Next generation air traffic management concepts will only realise their full potential to reduce airspace congestion in the 2020s with help from an all-new generation of airliners designed to be intelligent "swimmers" within the electronic ATM environment.

But, says Airbus executive vice-president for strategy and future programmes Christian Scherer, such a vision of more-direct flight routeing and reduced delays will first have to begin with extensive electronic modifications to the existing aircraft fleet.

"Intelligent" aircraft, says Scherer, will be a critical element in 21st century ATM systems being developed in Europe (SESAR) and the USA (NextGen). Scherer sees SESAR as reaching its full potential around 2025, when a new generation of aircraft are expected to be replacing the current fleet of machines like Airbus's A320 or Boeing's 737.

Speaking as Airbus launched a subsidiary business, ProSky, dedicated to developing ATM systems, Scherer noted that the various SESAR players have a range of diverging interests. Airlines, for example, would benefit greatly from reduced delays and shorter routes, but are also desperate to minimise capital expenditure. Suppliers of equipment ranging from on-ground ATM systems to on-board avionics want to sell as much product as possible.

Airbus, Scherer admits, would sell more aircraft if a new ATM system could squeeze more flights into the available airspace. But, he insists, the airframer has no "particular conflict" over the creation of SESAR and thus sees itself as "the natural federator of all the stakeholders' interests" in this bid, as in integrator, to remove the threat of an ATM "bottleneck" to the growth of air travel.

Thus, he stresses, ProSky is a centre of expertise - to be found inside the EADS group as well as outside - rather than a profit centre, and ProSky is not meant to be a competitor to businesses developing or supplying any part of the SESAR system.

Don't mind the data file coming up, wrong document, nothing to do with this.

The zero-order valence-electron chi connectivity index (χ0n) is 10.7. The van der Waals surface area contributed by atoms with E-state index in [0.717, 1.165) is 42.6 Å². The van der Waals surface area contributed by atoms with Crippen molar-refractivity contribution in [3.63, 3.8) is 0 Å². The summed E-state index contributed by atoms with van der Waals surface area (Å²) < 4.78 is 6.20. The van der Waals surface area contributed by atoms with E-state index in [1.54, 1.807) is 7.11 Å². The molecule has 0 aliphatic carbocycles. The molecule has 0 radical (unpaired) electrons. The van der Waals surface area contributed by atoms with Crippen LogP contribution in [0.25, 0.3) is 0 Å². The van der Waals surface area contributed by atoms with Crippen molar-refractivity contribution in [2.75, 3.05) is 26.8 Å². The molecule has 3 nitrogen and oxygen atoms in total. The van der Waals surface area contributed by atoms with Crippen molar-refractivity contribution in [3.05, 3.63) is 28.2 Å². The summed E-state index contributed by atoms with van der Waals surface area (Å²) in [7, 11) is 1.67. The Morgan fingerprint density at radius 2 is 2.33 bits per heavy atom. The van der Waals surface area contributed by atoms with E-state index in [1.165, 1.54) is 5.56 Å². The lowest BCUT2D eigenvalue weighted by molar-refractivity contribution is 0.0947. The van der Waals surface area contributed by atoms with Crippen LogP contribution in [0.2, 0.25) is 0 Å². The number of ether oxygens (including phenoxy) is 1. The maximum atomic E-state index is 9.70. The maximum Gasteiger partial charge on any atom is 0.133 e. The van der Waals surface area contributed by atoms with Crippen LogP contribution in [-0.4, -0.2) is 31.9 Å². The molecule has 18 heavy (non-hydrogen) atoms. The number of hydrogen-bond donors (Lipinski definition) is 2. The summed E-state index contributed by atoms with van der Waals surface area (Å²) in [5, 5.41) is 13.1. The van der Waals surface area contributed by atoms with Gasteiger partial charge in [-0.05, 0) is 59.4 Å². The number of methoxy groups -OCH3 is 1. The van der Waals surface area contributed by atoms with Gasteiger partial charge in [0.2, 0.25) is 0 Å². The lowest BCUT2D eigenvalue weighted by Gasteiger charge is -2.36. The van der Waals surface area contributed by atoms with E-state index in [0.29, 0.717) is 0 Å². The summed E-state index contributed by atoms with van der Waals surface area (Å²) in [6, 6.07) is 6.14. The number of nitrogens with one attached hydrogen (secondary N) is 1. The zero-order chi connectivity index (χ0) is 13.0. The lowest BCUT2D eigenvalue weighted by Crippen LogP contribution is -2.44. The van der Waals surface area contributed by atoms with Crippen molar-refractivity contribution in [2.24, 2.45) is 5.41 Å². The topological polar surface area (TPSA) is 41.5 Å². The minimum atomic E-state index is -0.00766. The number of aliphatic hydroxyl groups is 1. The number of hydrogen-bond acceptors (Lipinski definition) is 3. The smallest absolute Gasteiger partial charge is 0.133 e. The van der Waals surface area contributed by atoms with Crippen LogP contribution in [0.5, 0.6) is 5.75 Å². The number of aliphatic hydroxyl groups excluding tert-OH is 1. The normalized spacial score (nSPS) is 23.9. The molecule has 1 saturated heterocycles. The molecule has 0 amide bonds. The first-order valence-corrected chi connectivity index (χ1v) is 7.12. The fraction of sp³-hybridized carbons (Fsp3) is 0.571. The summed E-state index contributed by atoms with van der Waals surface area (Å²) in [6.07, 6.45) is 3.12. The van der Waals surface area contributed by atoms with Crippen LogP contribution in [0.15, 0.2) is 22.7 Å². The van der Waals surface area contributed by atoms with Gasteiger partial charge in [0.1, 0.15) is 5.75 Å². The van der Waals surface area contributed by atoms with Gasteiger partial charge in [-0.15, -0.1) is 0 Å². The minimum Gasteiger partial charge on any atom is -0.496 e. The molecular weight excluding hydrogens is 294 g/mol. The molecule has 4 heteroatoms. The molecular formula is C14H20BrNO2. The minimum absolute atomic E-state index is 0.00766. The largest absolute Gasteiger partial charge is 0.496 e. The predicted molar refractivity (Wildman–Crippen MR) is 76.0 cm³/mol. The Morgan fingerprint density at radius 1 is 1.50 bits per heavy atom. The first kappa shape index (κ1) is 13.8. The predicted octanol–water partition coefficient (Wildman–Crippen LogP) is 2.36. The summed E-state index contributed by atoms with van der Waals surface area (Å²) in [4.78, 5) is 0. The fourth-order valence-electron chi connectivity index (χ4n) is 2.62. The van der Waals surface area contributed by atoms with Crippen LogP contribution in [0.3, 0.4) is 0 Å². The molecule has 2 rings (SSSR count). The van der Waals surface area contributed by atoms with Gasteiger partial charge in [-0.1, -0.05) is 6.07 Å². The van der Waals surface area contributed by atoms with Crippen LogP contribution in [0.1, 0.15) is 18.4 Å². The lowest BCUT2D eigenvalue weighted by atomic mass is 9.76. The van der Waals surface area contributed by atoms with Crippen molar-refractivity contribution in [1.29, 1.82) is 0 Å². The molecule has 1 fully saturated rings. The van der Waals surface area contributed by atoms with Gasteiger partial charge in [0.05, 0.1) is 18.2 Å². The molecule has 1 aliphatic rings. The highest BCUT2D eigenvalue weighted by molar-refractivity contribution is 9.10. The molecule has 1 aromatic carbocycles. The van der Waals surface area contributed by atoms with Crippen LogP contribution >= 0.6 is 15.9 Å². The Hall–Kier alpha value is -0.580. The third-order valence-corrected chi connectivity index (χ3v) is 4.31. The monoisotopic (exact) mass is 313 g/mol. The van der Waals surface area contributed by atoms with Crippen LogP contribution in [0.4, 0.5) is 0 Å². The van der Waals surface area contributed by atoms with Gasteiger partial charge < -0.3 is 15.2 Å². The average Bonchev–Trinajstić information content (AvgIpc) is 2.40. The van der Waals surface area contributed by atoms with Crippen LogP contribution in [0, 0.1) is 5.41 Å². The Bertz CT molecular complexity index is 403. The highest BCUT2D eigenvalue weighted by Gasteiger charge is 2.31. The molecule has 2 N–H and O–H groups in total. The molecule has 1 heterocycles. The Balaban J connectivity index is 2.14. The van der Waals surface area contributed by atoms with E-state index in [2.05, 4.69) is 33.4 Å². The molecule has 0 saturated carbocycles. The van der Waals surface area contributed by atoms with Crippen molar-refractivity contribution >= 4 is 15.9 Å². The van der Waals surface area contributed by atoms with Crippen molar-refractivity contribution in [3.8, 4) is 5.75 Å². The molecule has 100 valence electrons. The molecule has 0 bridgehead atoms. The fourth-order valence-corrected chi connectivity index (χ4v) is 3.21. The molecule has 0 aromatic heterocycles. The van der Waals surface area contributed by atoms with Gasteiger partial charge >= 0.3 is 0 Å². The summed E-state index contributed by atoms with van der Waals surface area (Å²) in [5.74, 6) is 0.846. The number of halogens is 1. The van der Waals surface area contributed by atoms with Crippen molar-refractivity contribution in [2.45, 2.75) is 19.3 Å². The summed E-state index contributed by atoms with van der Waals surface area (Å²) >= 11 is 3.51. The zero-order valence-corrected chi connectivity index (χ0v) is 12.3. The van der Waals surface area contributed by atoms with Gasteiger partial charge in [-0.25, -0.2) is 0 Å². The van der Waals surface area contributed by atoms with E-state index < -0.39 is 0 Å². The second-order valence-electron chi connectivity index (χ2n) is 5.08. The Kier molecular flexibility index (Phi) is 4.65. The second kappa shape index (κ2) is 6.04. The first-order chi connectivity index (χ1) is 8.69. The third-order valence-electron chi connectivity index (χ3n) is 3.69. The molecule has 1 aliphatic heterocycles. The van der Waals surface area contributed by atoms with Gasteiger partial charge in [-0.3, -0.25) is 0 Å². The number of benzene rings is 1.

The unit could one day become a profit-making business for Airbus, but for now its focus is to work with its main customer, SESAR, to move that project forward. Other customers include the Chinese air traffic management bureau, which in December signed a memorandum of understanding with what was then an Airbus operating department to help develop and implement new ATM systems and best practices in China.

If ProSky proves to be the grease that gets SESAR's wheels turning - development has proceeded at a crawling pace, with a decade of talk and study leaving Europe little closer to achieving its goal of moving from 36 national air space zones to about nine integrated regions - Airbus will earn much thanks from other system players even if its only payoff is more efficient air transport in Europe.

According to the SESAR Joint Undertaking office, the total estimated cost of the development phase is €2.1 billion ($2.7 billion), with the European Union, Eurocontrol and the industry each stumping up €700 million.

However, despite Airbus's credentials, the history of airframer attempts to promote ATM modernisation does not point clearly to success. A diversification drive saw Boeing in 2000 create an Air Traffic Management business unit, which was contracted to develop ideas for SESAR.

Working in collaboration was an industry grouping of EADS, Airbus and Thales, known as the Air Traffic Alliance. In 2005, Boeing scaled down its ATM business and folded it into its Phantom Works research organisation, while Air Traffic Alliance was subsequently disbanded.

Source: Flight International